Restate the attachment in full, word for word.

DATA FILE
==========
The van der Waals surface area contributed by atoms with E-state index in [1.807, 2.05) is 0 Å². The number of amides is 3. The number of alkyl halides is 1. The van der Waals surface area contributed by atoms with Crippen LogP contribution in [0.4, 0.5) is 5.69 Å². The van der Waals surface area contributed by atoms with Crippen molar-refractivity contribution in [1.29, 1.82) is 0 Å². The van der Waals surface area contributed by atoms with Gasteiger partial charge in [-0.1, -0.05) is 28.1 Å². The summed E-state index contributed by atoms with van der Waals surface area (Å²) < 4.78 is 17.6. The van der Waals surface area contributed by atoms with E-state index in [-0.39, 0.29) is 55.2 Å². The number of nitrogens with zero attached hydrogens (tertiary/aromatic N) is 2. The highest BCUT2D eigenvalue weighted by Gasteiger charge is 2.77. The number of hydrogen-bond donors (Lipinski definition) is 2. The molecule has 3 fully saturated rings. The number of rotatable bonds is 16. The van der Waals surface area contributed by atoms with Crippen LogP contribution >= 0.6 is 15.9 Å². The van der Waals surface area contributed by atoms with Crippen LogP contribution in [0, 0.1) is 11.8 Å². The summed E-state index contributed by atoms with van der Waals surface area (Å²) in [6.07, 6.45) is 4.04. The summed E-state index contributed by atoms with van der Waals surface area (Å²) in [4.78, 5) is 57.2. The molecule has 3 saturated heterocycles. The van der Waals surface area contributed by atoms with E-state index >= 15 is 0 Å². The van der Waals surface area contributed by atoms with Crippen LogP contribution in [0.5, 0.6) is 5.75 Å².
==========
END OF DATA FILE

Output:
The van der Waals surface area contributed by atoms with E-state index in [1.807, 2.05) is 0 Å². The number of amides is 3. The number of alkyl halides is 1. The van der Waals surface area contributed by atoms with Crippen LogP contribution in [0.4, 0.5) is 5.69 Å². The van der Waals surface area contributed by atoms with Crippen molar-refractivity contribution in [1.29, 1.82) is 0 Å². The van der Waals surface area contributed by atoms with Gasteiger partial charge in [-0.1, -0.05) is 28.1 Å². The summed E-state index contributed by atoms with van der Waals surface area (Å²) < 4.78 is 17.6. The van der Waals surface area contributed by atoms with E-state index in [-0.39, 0.29) is 55.2 Å². The number of nitrogens with zero attached hydrogens (tertiary/aromatic N) is 2. The highest BCUT2D eigenvalue weighted by Gasteiger charge is 2.77. The number of hydrogen-bond donors (Lipinski definition) is 2. The molecule has 3 fully saturated rings. The number of rotatable bonds is 16. The van der Waals surface area contributed by atoms with Crippen LogP contribution >= 0.6 is 15.9 Å². The van der Waals surface area contributed by atoms with Crippen LogP contribution in [0, 0.1) is 11.8 Å². The summed E-state index contributed by atoms with van der Waals surface area (Å²) in [6.07, 6.45) is 4.04. The summed E-state index contributed by atoms with van der Waals surface area (Å²) in [4.78, 5) is 57.2. The molecule has 3 saturated heterocycles. The van der Waals surface area contributed by atoms with E-state index >= 15 is 0 Å². The van der Waals surface area contributed by atoms with Crippen LogP contribution in [0.5, 0.6) is 5.75 Å².